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Thursday, April 9, 2009

The Drought in Camagüey: Solutions and Perspectives



By Sergio Morales *     

For those who live in the East of Cuba, the changes in the weather and the global heating are more than scientific articles or common phrases used in international forums because their consequences today are the rude reality of an intense drought.

According to the Cuban expert on meteorology Roger Rivero, the current absence of rainfalls is bigger than ever and it is part of a phenomenon that affects Cuba, the Caribbean, Central America and other regions of the world, and it is known as “climatic change.”

This phenomenon, Rivero added, consists on a sustained increase of the average temperatures that has occurred since 1976 in the whole world and associated to it: changes in the atmospheric circulation patterns, that is, in the intensity of the hurricanes and the anticyclones, which affect the rainfalls.

Such a situation prolonged for over seven years has brought about a meteorological and agricultural drought in the largest and flatest province of the Island nation, which affects the agriculture and the water supplies for humans

According to a recent report of the Cuban Institute of Hydraulic Resources, there are 52 reservoirs in this region. These reservoirs have a storage volume of 1 206 million mt3 of water. However, these dams are insufficient since, they hardly accumulated 18,3 per cent of their capacities at the beginning of July and the main water suppliers of the city of Camagüey have collapsed then.

The report reads that, a deficit of rainfalls of about 260 millimeters occurred in the last humid period (May-October 2003) if compared to the historical average. This deficit was the lowest over the last years and from May to June 2004 the rains did not exceed 33 and 64 per cent, respectively.

Of the main dams that provide water to Camagüey, a city with a population of 300 000 inhabitants: the Amistad Cubano Búlgara dam, with a capacity of 137 million m3, descended to what is known as dead volume; Pontezuela is at its 6,3 per cent and Tínima 7,1 per cent.

The President of the Provincial Govern in Camagüey, Jesús García Collazo, explained that such a situation has forced the local authorities, who have already been working to prevent and abate the current crisis, to put into practice a plan of actions intended to tackle the consequences of this meteorological event.

The empowering of new conduits to transport the water from the distant Caonao dam to Pontezuela is one of the actions, the Governor highlights.

Although the neighboring city of Florida takes the water from this reservoir, its situation still allows to maintain a minimum flow of the liquid to the Camagüeyan pipes.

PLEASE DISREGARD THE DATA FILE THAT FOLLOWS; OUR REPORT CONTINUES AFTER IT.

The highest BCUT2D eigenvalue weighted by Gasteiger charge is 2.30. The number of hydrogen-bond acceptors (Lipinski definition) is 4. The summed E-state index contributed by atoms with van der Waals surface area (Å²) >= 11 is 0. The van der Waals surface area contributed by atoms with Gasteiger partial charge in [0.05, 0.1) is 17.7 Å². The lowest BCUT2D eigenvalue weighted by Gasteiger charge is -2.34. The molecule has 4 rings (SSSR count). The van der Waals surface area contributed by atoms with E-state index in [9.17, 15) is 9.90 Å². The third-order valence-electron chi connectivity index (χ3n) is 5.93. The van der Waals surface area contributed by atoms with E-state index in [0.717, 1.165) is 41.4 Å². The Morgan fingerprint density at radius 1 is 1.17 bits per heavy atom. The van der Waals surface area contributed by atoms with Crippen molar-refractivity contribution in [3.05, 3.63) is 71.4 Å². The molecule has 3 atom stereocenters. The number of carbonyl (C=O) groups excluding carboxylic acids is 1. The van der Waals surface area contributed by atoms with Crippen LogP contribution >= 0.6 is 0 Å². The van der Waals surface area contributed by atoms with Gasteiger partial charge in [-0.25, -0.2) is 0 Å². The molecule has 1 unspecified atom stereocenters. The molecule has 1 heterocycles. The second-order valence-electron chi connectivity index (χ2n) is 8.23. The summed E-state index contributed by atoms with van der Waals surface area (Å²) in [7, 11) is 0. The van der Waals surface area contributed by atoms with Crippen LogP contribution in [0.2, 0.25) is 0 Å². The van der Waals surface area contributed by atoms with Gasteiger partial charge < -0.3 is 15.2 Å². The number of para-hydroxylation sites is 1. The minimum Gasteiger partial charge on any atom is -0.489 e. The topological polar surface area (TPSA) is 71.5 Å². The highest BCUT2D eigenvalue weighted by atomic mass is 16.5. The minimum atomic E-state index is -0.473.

Other measures are the use of dozens of cisterns cars which provide with water some 180 000 people, he added. Likewise, 100 wells for collective use have been dug, and dozens of containers with capacity of 5 000 liters have been set, so that the population can also count with another option.

Before these shortages the saving measures have gone to an extreme, manual bombs are built, workers intensely repair the leakages and numerous industries and institutions that consume large quantities of water have been separated from the main pipe.

Not less serious, García Collazo indicated, are the consequences of the drought for the agriculture and the cattle raising, the territory’s main economic resources.

The losses in the crops, the delay in the seeding season, the decrease of the yields, the impossibility of using the irrigation and other affectations, cause big losses.

Roger Rivero points out that the trend is toward a drier and warmer climate since many global models predict this for Cuba, the Caribbean and Central America, this phenomenon will intensify and the temperature will augment while the rains will plummet and redistribute.

Three decades ago there were two seasons in Cuba, the dry season (November-April) and the rainy season (May-October). In May and June it rained practically the same than in September and October, but the climate models are predicting that the rainfalls in those first months will diminish and that deficit will not be compensated with an increment in the last ones.

Many residents here, for paradoxical that it seems, are longing for the coming of a hurricane even when this radical solution brings countless destruction.

Nevertheless, García Collazo expressed his trust in the capacity of the Camagueyans to face the current drought and its possible escalation, when assured, there are important projects in march pursuing such goals plus the will, the intelligence and the unit of the Cuban people.

*The author is Prensa Latina correspondent in Camaguey.